An almost total lunar eclipse will take place between 1 a.m. and 7 a.m. Friday, Nov. 19, and astronomy professors at SUNY Oneonta Valerie Rapson and Josh Nollenberg encourage everyone to take a look at the sky.

Karen Stewart

Karen Stewart

Local professor turns research into video game
The Daily Star
Oct. 28, 2021

Assistant Professor of Media Studies Karen Stewart created a historical story about a SUNY Oneonta student that ends up traveling back in time to the Revolutionary War.

Christine Storrie

Christine L. Storrie

Ask the Experts: Best Hotel Credit Cards
Wallet Hub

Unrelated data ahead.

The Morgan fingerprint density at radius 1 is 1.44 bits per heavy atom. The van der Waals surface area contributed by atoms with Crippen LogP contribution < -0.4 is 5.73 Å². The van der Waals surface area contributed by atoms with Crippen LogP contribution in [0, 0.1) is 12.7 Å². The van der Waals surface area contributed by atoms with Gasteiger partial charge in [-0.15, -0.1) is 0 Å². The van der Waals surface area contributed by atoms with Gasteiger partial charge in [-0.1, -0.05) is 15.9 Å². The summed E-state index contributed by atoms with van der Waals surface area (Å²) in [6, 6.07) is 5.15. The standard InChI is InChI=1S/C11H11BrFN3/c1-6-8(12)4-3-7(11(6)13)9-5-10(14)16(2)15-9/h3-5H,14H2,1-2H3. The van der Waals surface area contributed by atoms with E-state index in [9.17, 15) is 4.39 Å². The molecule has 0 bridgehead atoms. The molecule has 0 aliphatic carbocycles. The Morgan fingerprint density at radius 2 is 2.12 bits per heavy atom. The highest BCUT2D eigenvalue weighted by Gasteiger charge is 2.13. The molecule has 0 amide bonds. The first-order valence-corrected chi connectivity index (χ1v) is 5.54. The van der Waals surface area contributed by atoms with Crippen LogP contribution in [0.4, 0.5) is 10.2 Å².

Oct. 21, 2021

Even the best hotel credit cards usually aren’t among the best or most popular cards overall. Assistant Professor of Economics Christine Storrie explains why and gives other details on hotel credit cards.

Chris Karmosky

Chris Karmosky

Average Cost of Flood Insurance 2021
ValuePenguin
Sept. 9, 2021

With sea levels rising, the risk of flooding is becoming a more prominent worry for homeowners in the future. Chris Karmosky, assistant professor of Meteorology and Climatology, offers some measures people can take to mitigate the effects of flooding today.

Matthew Hendley

Matt Hendley

What if the U.S. Followed the Westminster Parliamentary Model?
The Academic Minute
April 5, 2021

Matthew Hendley, professor of history at SUNY Oneonta, delves into the contrasting styles of governance. In his segment, Dr. Hendley considers what the U.S. government would be like if it was more like the United Kingdom's parliamentary system.

Jim Mills

Jim Mills

The US has never had much of a pilgrimage tradition